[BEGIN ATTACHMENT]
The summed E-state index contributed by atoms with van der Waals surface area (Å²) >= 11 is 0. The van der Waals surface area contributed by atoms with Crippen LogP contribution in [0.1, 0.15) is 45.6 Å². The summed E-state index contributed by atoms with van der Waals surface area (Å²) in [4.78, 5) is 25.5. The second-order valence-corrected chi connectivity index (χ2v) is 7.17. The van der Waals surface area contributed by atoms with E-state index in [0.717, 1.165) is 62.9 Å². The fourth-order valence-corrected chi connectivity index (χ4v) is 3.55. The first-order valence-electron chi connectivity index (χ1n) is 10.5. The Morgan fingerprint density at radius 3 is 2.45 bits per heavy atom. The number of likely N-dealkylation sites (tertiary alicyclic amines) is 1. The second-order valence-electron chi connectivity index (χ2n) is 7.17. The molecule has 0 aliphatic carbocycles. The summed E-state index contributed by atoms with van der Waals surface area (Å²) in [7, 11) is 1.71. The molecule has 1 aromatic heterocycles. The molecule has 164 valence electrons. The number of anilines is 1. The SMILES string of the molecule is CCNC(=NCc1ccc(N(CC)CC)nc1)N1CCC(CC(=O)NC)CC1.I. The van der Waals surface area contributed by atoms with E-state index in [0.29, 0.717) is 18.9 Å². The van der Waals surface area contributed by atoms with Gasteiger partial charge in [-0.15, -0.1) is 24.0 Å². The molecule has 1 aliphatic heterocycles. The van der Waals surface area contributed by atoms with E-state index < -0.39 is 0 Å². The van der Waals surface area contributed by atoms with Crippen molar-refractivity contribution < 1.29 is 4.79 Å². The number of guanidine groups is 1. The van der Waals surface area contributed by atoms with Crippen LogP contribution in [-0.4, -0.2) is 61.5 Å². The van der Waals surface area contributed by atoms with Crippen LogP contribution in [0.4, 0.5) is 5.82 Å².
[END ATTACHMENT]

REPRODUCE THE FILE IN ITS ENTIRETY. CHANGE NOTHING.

The summed E-state index contributed by atoms with van der Waals surface area (Å²) >= 11 is 0. The van der Waals surface area contributed by atoms with Crippen LogP contribution in [0.1, 0.15) is 45.6 Å². The summed E-state index contributed by atoms with van der Waals surface area (Å²) in [4.78, 5) is 25.5. The second-order valence-corrected chi connectivity index (χ2v) is 7.17. The van der Waals surface area contributed by atoms with E-state index in [0.717, 1.165) is 62.9 Å². The fourth-order valence-corrected chi connectivity index (χ4v) is 3.55. The first-order valence-electron chi connectivity index (χ1n) is 10.5. The Morgan fingerprint density at radius 3 is 2.45 bits per heavy atom. The number of likely N-dealkylation sites (tertiary alicyclic amines) is 1. The second-order valence-electron chi connectivity index (χ2n) is 7.17. The molecule has 0 aliphatic carbocycles. The summed E-state index contributed by atoms with van der Waals surface area (Å²) in [7, 11) is 1.71. The molecule has 1 aromatic heterocycles. The molecule has 164 valence electrons. The number of anilines is 1. The SMILES string of the molecule is CCNC(=NCc1ccc(N(CC)CC)nc1)N1CCC(CC(=O)NC)CC1.I. The van der Waals surface area contributed by atoms with E-state index in [0.29, 0.717) is 18.9 Å². The van der Waals surface area contributed by atoms with Gasteiger partial charge in [-0.15, -0.1) is 24.0 Å². The molecule has 1 aliphatic heterocycles. The van der Waals surface area contributed by atoms with E-state index < -0.39 is 0 Å². The van der Waals surface area contributed by atoms with Crippen molar-refractivity contribution < 1.29 is 4.79 Å². The number of guanidine groups is 1. The van der Waals surface area contributed by atoms with Crippen LogP contribution in [-0.4, -0.2) is 61.5 Å². The van der Waals surface area contributed by atoms with Crippen LogP contribution in [0.4, 0.5) is 5.82 Å².